This is one very unique lizard.
It’s estimated that one fifth of the whale shark population in Ningaloo have some form of serious injury.
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Small fish school around the slowly corroding mast of the Yongala.
By providing complex habitats and diverting nutrient-rich cold water up from the sea floor, artificial reefs quickly become encrusted with life.
Moses perch swim near the wreck, which is encrusted with corals and an adundance of life.
The Yongala is recognised as one of the top diving experiences in the world.
The wreck is home to more than 1000 species of fish, coral and invertebrates.
A turrum, standing out against the prow of the ship, is alone amid a vast school of smaller fish.
The exact location of the remains of SS Yongala remained a mystery for nearly half a century.
An olive sea snake is one of three sea snakes found on the wreck.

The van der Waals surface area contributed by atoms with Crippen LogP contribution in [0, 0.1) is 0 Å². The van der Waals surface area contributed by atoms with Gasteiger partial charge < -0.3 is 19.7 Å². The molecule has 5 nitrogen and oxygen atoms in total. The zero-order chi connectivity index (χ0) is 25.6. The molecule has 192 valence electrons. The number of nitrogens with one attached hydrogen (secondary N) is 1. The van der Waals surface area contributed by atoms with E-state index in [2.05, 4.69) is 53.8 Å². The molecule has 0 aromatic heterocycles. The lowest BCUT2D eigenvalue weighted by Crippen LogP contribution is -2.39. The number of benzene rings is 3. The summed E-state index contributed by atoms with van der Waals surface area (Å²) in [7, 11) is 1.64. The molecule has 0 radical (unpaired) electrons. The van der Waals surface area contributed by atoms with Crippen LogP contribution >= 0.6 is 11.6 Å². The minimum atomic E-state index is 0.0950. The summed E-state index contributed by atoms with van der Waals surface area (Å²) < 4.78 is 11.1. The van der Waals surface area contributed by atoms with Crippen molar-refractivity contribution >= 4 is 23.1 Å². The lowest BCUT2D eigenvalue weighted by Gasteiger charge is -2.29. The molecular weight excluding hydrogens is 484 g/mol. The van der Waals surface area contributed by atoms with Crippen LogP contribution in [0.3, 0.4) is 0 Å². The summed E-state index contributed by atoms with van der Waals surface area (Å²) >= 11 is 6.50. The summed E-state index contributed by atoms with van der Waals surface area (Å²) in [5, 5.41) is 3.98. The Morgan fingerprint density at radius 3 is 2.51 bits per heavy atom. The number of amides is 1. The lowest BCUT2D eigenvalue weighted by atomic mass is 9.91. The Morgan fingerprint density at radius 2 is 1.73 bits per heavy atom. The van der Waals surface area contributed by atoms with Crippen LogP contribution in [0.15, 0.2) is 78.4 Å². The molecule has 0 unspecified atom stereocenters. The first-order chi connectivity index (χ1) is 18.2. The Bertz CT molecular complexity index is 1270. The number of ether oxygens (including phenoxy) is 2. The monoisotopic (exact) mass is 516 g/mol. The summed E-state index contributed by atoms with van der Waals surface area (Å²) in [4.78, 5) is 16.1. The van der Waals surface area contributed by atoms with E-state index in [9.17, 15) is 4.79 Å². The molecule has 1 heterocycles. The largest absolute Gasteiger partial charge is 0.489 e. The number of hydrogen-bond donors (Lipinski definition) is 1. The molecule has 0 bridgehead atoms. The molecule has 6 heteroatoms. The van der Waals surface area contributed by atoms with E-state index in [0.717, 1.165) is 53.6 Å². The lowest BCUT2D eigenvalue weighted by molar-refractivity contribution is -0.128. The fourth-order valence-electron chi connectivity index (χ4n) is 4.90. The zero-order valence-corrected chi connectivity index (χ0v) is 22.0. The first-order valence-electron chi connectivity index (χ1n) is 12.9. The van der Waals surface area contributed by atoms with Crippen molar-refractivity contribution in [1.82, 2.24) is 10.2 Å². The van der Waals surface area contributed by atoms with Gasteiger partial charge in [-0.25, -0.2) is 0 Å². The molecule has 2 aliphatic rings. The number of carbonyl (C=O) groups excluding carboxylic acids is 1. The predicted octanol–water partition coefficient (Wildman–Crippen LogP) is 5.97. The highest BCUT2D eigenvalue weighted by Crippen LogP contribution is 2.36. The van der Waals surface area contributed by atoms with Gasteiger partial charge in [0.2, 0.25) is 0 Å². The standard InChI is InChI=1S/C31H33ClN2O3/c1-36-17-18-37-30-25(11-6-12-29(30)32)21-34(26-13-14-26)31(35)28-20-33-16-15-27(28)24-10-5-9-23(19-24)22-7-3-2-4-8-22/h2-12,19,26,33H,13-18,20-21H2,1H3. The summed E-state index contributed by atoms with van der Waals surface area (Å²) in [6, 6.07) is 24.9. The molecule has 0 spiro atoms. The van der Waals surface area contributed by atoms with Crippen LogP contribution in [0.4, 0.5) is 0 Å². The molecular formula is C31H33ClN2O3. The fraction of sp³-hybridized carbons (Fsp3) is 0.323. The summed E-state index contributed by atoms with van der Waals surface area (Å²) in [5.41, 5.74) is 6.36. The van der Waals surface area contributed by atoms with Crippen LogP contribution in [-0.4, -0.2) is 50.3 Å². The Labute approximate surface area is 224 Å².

A number of species of parrotfish are found on the wreck. All are born female, but some change sex becoming male in later life.
The wreck is exposed to strong currents that operate as if they are planktonic highways, transporting a supply of minuscule plant and animal life past the wreck.
Blotched fantail rays can grow to more than 3m in length.
Feather stars, mushroom corals, lace corals, tree fern corals and anemones of many kinds, are just some of the species attached to the wreck.
The wreck is found submerged, and on an angle, 15-30m down on the seafloor. It makes for a challenging and fascinating dive experience.
Batfish shelter from the current.
Growth of the Yongala’s invertebrate life is catalysed by the iron released by corrosion. But the dense covering of life also slows the process, because it partially seals the ship’s metal from direct contact with seawater.
Home Travel Destinations Gallery: Diving the Yongala wreck
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